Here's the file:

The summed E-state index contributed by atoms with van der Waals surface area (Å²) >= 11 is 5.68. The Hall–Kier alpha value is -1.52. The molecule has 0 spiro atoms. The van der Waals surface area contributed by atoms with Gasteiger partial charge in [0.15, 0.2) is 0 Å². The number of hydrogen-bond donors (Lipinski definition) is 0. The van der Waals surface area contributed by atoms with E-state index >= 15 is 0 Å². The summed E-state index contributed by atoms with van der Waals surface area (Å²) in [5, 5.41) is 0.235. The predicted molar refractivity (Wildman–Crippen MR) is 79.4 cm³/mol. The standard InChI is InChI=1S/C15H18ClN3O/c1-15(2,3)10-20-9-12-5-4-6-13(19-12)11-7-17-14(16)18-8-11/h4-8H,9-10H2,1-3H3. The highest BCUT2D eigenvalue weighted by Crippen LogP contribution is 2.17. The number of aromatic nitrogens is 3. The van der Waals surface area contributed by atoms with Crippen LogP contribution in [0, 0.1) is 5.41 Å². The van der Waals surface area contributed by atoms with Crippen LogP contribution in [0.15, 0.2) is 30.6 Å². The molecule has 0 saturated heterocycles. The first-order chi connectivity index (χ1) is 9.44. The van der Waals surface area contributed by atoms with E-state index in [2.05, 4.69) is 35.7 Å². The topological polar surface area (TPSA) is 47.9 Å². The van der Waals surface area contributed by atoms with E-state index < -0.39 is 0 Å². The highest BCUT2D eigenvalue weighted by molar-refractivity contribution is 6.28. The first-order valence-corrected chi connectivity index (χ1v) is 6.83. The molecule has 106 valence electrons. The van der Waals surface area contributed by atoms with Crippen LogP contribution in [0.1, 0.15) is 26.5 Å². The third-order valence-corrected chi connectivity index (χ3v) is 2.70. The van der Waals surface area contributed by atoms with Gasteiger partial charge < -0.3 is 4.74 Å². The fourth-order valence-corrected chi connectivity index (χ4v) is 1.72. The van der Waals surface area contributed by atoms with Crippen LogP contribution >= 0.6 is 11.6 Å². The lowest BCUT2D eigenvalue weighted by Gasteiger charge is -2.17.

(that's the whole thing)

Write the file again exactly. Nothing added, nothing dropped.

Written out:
The summed E-state index contributed by atoms with van der Waals surface area (Å²) >= 11 is 5.68. The Hall–Kier alpha value is -1.52. The molecule has 0 spiro atoms. The van der Waals surface area contributed by atoms with Gasteiger partial charge in [0.15, 0.2) is 0 Å². The number of hydrogen-bond donors (Lipinski definition) is 0. The van der Waals surface area contributed by atoms with E-state index >= 15 is 0 Å². The summed E-state index contributed by atoms with van der Waals surface area (Å²) in [5, 5.41) is 0.235. The predicted molar refractivity (Wildman–Crippen MR) is 79.4 cm³/mol. The standard InChI is InChI=1S/C15H18ClN3O/c1-15(2,3)10-20-9-12-5-4-6-13(19-12)11-7-17-14(16)18-8-11/h4-8H,9-10H2,1-3H3. The highest BCUT2D eigenvalue weighted by Crippen LogP contribution is 2.17. The number of aromatic nitrogens is 3. The van der Waals surface area contributed by atoms with Crippen LogP contribution in [0, 0.1) is 5.41 Å². The van der Waals surface area contributed by atoms with Crippen LogP contribution in [0.15, 0.2) is 30.6 Å². The molecule has 0 saturated heterocycles. The first-order chi connectivity index (χ1) is 9.44. The van der Waals surface area contributed by atoms with E-state index in [2.05, 4.69) is 35.7 Å². The topological polar surface area (TPSA) is 47.9 Å². The van der Waals surface area contributed by atoms with E-state index < -0.39 is 0 Å². The highest BCUT2D eigenvalue weighted by molar-refractivity contribution is 6.28. The first-order valence-corrected chi connectivity index (χ1v) is 6.83. The molecule has 106 valence electrons. The van der Waals surface area contributed by atoms with Crippen LogP contribution in [0.1, 0.15) is 26.5 Å². The third-order valence-corrected chi connectivity index (χ3v) is 2.70. The van der Waals surface area contributed by atoms with Gasteiger partial charge < -0.3 is 4.74 Å². The fourth-order valence-corrected chi connectivity index (χ4v) is 1.72. The van der Waals surface area contributed by atoms with Crippen LogP contribution >= 0.6 is 11.6 Å². The lowest BCUT2D eigenvalue weighted by Gasteiger charge is -2.17.